Long committed to supporting intellectual life in the nation, the American Academy of Arts and Sciences at the beginning of the new century decided to focus new effort on fostering the intellectual development of the next generation of scholars. Accordingly, in 2002 the Visiting Scholars Program began, resulting from the efforts of Chief Executive Officer Leslie Berlowitz. At the beginning, the chancellors or presidents of nine universities and colleges supported the enterprise; that number has now grown to fifty-two. Administrators of these institutions realize, as do concerned scholars at the Academy, the paucity of available resources to sustain the research of those holding new PhDs, who suffer either from academic unemployment or from demanding non-tenured assistant professorships. Several foundations have also provided generous assistance. The accomplishments of the first seven classes of Scholars since their fellowships suggest how valuable their year at the Academy was to them. They have published numerous books, and all of them have achieved appropriate academic or research appointments.
The present issue of Dædalus introduces the work of early-career scholars to a wider audience. Their essays suggest the broad range of interests among their generation. They write of the present and of the past, of problems in public health education and of Civil War atrocities. They take up theoretical issues (for example, “Anti-Intellectualism as Romantic Discourse”) and practical ones (“Rebalancing American Foreign Policy”); vast concerns (“What Does It Mean to Be an American?”) and carefully limited ones (“The Rise and Fall of New Left Urbanism”). Their work derives from several academic disciplines, including anthropology, philosophy, political science, and various forms of history. Perhaps the most appealing aspect of their contributions is the consistently high level of engagement they demonstrate. One index of the scholars’ engagement is the ambition of their enterprises. Whether they deal with policy questions or with more purely academic concerns, they take a large view of their subjects, pondering the implications of what they’re doing. They write responsibly, supporting their arguments with solid information. The essays remind us of what academic rigor can bring to matters of social policy; they illustrate the value of historical perspective on current issues; at their best, they suggest the sheer excitement of thought. They dramatize the promise of a new academic generation.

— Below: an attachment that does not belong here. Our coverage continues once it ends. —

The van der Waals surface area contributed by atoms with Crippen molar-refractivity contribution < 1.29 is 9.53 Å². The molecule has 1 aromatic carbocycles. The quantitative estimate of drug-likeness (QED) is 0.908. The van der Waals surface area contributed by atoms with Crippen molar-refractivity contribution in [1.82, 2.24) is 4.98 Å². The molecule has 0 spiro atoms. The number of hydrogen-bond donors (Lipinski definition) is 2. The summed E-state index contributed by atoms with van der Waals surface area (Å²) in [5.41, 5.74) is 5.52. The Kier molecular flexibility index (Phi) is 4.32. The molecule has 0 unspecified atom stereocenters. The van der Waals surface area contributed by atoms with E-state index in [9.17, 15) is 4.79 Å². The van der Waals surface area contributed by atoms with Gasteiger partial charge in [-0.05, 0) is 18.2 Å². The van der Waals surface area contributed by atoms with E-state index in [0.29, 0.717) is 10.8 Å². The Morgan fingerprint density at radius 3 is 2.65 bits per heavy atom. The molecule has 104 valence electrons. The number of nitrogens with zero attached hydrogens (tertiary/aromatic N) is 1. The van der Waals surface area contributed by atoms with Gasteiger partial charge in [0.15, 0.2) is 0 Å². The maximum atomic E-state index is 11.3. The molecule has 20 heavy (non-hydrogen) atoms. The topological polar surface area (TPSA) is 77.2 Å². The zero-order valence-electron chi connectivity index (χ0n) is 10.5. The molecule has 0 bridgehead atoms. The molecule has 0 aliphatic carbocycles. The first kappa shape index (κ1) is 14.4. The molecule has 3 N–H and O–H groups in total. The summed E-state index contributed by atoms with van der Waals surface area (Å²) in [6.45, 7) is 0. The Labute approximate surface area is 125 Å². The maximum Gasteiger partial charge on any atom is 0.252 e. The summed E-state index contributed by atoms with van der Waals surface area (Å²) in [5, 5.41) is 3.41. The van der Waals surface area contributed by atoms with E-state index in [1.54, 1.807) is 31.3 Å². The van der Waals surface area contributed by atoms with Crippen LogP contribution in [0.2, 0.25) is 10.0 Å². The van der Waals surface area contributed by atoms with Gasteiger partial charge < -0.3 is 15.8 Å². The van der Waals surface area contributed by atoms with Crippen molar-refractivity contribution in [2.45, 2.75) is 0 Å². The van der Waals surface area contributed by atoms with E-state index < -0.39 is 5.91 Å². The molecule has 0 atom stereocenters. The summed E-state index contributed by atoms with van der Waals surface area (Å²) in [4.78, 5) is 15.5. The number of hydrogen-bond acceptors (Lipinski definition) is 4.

This issue of Dædalus also recognizes five emerging poets of exceptional promise and distinguished achievement. All are recipients of the American Academy of Arts and Sciences’s Poetry Prize, established to honor the memory of longtime Academy Fellow May Sarton, a poet, novelist, and teacher who during her career encouraged the work of young poets. The prizewinners were selected by a group of prominent American poets, all Fellows of the Academy: Paul Muldoon, Carl Phillips, Charles Simic, C. D. Wright, and Adam Zagajewski.